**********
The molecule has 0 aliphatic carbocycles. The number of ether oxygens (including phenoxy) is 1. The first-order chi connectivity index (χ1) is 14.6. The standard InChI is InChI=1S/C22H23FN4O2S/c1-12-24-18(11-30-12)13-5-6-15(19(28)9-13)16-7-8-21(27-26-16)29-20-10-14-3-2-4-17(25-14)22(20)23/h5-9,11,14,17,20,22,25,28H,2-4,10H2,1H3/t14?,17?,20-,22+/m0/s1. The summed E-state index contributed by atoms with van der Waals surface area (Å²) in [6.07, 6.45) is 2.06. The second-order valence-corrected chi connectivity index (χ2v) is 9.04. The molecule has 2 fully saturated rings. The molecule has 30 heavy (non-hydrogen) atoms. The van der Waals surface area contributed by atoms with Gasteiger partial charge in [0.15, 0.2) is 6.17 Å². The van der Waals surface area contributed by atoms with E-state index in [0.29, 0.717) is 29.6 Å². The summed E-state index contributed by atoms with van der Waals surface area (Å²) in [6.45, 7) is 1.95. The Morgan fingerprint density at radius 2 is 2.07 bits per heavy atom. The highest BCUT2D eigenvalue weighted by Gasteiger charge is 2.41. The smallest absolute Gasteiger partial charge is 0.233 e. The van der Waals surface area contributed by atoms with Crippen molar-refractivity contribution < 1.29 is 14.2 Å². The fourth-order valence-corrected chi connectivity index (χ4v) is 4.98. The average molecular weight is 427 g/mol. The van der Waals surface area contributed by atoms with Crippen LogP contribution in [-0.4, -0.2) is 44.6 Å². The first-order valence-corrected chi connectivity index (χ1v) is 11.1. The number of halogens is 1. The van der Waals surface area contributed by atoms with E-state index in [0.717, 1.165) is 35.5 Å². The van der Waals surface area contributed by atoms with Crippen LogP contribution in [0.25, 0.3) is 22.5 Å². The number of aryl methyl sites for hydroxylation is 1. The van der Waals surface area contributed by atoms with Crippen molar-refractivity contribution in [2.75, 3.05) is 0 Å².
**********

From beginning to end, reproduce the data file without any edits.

The molecule has 0 aliphatic carbocycles. The number of ether oxygens (including phenoxy) is 1. The first-order chi connectivity index (χ1) is 14.6. The standard InChI is InChI=1S/C22H23FN4O2S/c1-12-24-18(11-30-12)13-5-6-15(19(28)9-13)16-7-8-21(27-26-16)29-20-10-14-3-2-4-17(25-14)22(20)23/h5-9,11,14,17,20,22,25,28H,2-4,10H2,1H3/t14?,17?,20-,22+/m0/s1. The summed E-state index contributed by atoms with van der Waals surface area (Å²) in [6.07, 6.45) is 2.06. The second-order valence-corrected chi connectivity index (χ2v) is 9.04. The molecule has 2 fully saturated rings. The molecule has 30 heavy (non-hydrogen) atoms. The van der Waals surface area contributed by atoms with Gasteiger partial charge in [0.15, 0.2) is 6.17 Å². The van der Waals surface area contributed by atoms with E-state index in [0.29, 0.717) is 29.6 Å². The summed E-state index contributed by atoms with van der Waals surface area (Å²) in [6.45, 7) is 1.95. The Morgan fingerprint density at radius 2 is 2.07 bits per heavy atom. The highest BCUT2D eigenvalue weighted by Gasteiger charge is 2.41. The smallest absolute Gasteiger partial charge is 0.233 e. The van der Waals surface area contributed by atoms with Crippen molar-refractivity contribution < 1.29 is 14.2 Å². The fourth-order valence-corrected chi connectivity index (χ4v) is 4.98. The average molecular weight is 427 g/mol. The van der Waals surface area contributed by atoms with Crippen LogP contribution in [-0.4, -0.2) is 44.6 Å². The first-order valence-corrected chi connectivity index (χ1v) is 11.1. The number of halogens is 1. The van der Waals surface area contributed by atoms with E-state index in [0.717, 1.165) is 35.5 Å². The van der Waals surface area contributed by atoms with Crippen LogP contribution in [0.25, 0.3) is 22.5 Å². The number of aryl methyl sites for hydroxylation is 1. The van der Waals surface area contributed by atoms with Crippen molar-refractivity contribution in [2.75, 3.05) is 0 Å².